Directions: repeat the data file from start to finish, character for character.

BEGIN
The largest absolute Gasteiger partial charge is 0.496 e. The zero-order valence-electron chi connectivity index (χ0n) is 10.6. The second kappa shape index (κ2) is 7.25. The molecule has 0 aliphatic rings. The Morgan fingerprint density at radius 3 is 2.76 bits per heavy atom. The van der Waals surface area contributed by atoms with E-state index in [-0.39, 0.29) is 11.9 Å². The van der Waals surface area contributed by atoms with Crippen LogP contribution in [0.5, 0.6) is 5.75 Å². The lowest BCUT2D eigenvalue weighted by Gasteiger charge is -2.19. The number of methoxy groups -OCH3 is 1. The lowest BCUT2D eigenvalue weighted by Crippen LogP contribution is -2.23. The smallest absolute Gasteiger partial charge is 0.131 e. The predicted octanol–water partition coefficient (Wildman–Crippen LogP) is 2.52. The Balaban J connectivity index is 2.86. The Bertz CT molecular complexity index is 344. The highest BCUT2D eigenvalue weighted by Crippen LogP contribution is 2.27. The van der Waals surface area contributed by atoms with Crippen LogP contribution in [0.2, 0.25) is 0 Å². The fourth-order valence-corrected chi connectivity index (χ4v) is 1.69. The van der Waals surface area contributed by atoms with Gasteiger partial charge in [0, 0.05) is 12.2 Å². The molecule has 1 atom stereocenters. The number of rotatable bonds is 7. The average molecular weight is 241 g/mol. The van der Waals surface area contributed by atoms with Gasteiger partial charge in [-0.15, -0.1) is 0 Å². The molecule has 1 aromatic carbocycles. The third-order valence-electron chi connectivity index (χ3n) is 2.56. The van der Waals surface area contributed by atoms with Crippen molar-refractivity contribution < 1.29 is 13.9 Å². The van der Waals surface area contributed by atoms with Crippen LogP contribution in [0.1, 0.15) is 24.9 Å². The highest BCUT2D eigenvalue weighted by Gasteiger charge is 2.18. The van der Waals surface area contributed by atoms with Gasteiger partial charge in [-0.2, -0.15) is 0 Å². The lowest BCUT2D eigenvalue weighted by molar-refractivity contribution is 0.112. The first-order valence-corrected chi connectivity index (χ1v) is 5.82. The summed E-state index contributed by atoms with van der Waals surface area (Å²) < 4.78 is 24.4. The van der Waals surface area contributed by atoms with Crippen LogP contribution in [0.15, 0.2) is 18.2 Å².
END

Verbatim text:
The largest absolute Gasteiger partial charge is 0.496 e. The zero-order valence-electron chi connectivity index (χ0n) is 10.6. The second kappa shape index (κ2) is 7.25. The molecule has 0 aliphatic rings. The Morgan fingerprint density at radius 3 is 2.76 bits per heavy atom. The van der Waals surface area contributed by atoms with E-state index in [-0.39, 0.29) is 11.9 Å². The van der Waals surface area contributed by atoms with Crippen LogP contribution in [0.5, 0.6) is 5.75 Å². The lowest BCUT2D eigenvalue weighted by Gasteiger charge is -2.19. The number of methoxy groups -OCH3 is 1. The lowest BCUT2D eigenvalue weighted by Crippen LogP contribution is -2.23. The smallest absolute Gasteiger partial charge is 0.131 e. The predicted octanol–water partition coefficient (Wildman–Crippen LogP) is 2.52. The Balaban J connectivity index is 2.86. The Bertz CT molecular complexity index is 344. The highest BCUT2D eigenvalue weighted by Crippen LogP contribution is 2.27. The van der Waals surface area contributed by atoms with Crippen LogP contribution in [0.2, 0.25) is 0 Å². The fourth-order valence-corrected chi connectivity index (χ4v) is 1.69. The van der Waals surface area contributed by atoms with Gasteiger partial charge in [0, 0.05) is 12.2 Å². The molecule has 1 atom stereocenters. The number of rotatable bonds is 7. The average molecular weight is 241 g/mol. The van der Waals surface area contributed by atoms with Gasteiger partial charge in [-0.15, -0.1) is 0 Å². The molecule has 1 aromatic carbocycles. The third-order valence-electron chi connectivity index (χ3n) is 2.56. The van der Waals surface area contributed by atoms with Crippen molar-refractivity contribution < 1.29 is 13.9 Å². The van der Waals surface area contributed by atoms with Crippen LogP contribution in [0.1, 0.15) is 24.9 Å². The highest BCUT2D eigenvalue weighted by Gasteiger charge is 2.18. The van der Waals surface area contributed by atoms with Gasteiger partial charge in [-0.2, -0.15) is 0 Å². The lowest BCUT2D eigenvalue weighted by molar-refractivity contribution is 0.112. The first-order valence-corrected chi connectivity index (χ1v) is 5.82. The summed E-state index contributed by atoms with van der Waals surface area (Å²) < 4.78 is 24.4. The van der Waals surface area contributed by atoms with Crippen LogP contribution in [0.15, 0.2) is 18.2 Å².